Thursday, February 24, 2011

Type Campaign TV Storyboard

First two storyboard sketches. The first sketch uses the quote "Design is a formal response to a strategic question." The type as image was used to frame the quote in a way. The second sketch uses the quote "Design should never say, 'Look at me.' It should always say, 'Look at this.'" In this storyboard the type as image is used to reveal the type. It visually looks like the volume levels on a boom box. The chosen direction was the second sketch which was resolved a little in some places and resulted in the below storyboard. 

Final Buses and Boards

The final sets of the buses and billboards for the Graphic Design is... campaign. Tag line dropped, more space given to the quotes, and the author of the quotes moved closer to the quote. Also the type as image composition in the Design/visible billboard/bus was changed to something that showed a moment of clarity in a way. It makes the intelligence in the composition visible with its anomaly. Also an energy of sorts was placed around the entry to the buses using the type as image.

Tuesday, February 22, 2011

Base Drawings to Icons

When I turned in my first thirty base drawings, only two of the thirty were working. So I redid them all, but not without sketching and looking at others base drawings first. The above picture is two sheets of sketches I did. One is with a chisel tip sharpie and the other was done with charcoal. These were just practice sketches to help get the feel of what the assignment was. After I felt comfortable with what was supposed to be done, I moved onto the thirty base sketches.


Pencil on grid paper


Final four sets of base drawigs

The base drawings chosen were: the charcoal, all views of one of the corner; a few pencil on grid, some fragmented and geometric and some symmetrical; and a few brush and ink ones with organic curves. These base drawings were used to make my first twenty icons. 

The top row of icons were based on the fill and line quality styles.
the second row were based on the framed and fragmented styles.
The third row were all based on the organic style.
The last row was based on high contrast and 3D and geometric styles.

The chosen directions to pursue with a set of icons were the high contrast 3D (as seen in bottle in bottom left corner) and the fragmented geometric style of the car (second row, right).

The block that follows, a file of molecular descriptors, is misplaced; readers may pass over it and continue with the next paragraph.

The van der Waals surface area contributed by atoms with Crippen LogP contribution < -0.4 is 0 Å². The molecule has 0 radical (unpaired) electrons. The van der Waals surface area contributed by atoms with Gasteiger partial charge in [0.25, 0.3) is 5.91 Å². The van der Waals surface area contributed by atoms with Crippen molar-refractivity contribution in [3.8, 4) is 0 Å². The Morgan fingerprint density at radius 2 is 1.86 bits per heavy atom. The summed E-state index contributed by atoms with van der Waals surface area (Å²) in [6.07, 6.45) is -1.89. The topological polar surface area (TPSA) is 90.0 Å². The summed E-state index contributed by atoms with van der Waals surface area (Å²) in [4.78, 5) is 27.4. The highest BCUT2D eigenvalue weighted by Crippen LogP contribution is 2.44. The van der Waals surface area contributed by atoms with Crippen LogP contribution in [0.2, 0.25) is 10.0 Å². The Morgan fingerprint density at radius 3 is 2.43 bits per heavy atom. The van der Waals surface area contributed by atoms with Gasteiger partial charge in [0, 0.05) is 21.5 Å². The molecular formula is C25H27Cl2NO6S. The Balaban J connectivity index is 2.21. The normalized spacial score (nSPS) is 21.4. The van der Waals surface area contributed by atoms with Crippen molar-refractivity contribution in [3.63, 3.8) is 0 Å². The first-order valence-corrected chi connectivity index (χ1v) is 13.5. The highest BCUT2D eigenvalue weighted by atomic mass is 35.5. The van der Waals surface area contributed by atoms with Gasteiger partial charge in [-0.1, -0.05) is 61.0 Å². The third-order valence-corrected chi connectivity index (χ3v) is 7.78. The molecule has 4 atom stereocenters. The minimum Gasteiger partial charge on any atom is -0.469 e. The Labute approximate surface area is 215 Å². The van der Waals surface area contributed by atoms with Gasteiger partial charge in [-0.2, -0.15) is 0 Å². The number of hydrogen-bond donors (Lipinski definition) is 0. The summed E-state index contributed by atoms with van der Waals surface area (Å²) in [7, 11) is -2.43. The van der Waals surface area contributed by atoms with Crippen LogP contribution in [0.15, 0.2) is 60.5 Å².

The high contrast suits the culture. The style resembles what a gangster thrown under a spotlight at the police station getting grilled with questions might look like. The geometric and fragmented shapes resemble what a modern icon would look like. The 3D high contrast style doesn't resemble modern icons too well, but these gangsters are also not modern so the high contrast style is the way to go.

These two sets of six icons are some examples of what was crafted for each direction. The final choice of direction is the 3D high contrast. A lot of work is needed in refining these though. The angle and lighting are going to be essential in perfecting these. 

Sunday, February 20, 2011

Final Nikola Tesla Poster

Final artifact turned in for The Constructed Image project. The food was treated far more delicately in this version compared to the last. The size of each cube and the placement was executed with a more careful precision. The cubes were made to be near equal in size and they were placed to line up on the grid used in the composition. This alignment, paired with the grid, and placed in proximity to a few numbers and equations in the Physics book all reflect Tesla's highly calculated mind. He would calculate the amount of food he would eat before every meal. His claim to fame, the Tesla coil, is featured in the composition and is attached to the physics book with some wires. Another cable comes from the book and runs off frame. These cables are attached to the physics book to emphasize the quote used. Physics is the wheel work of nature and drives and governs all things that exist. The wiring attached symbolizes the dream in Tesla's quote that someday man will be able to harvest the raw kinetic energy that exists and powers everything. Finally the electric style of lettering carried out with his name and the physics book both represent the fields of work Tesla was involved in. He was a physicist and more specifically a scientist devoted to the workings of electricity. 

First Bus Wraps for Type Campaign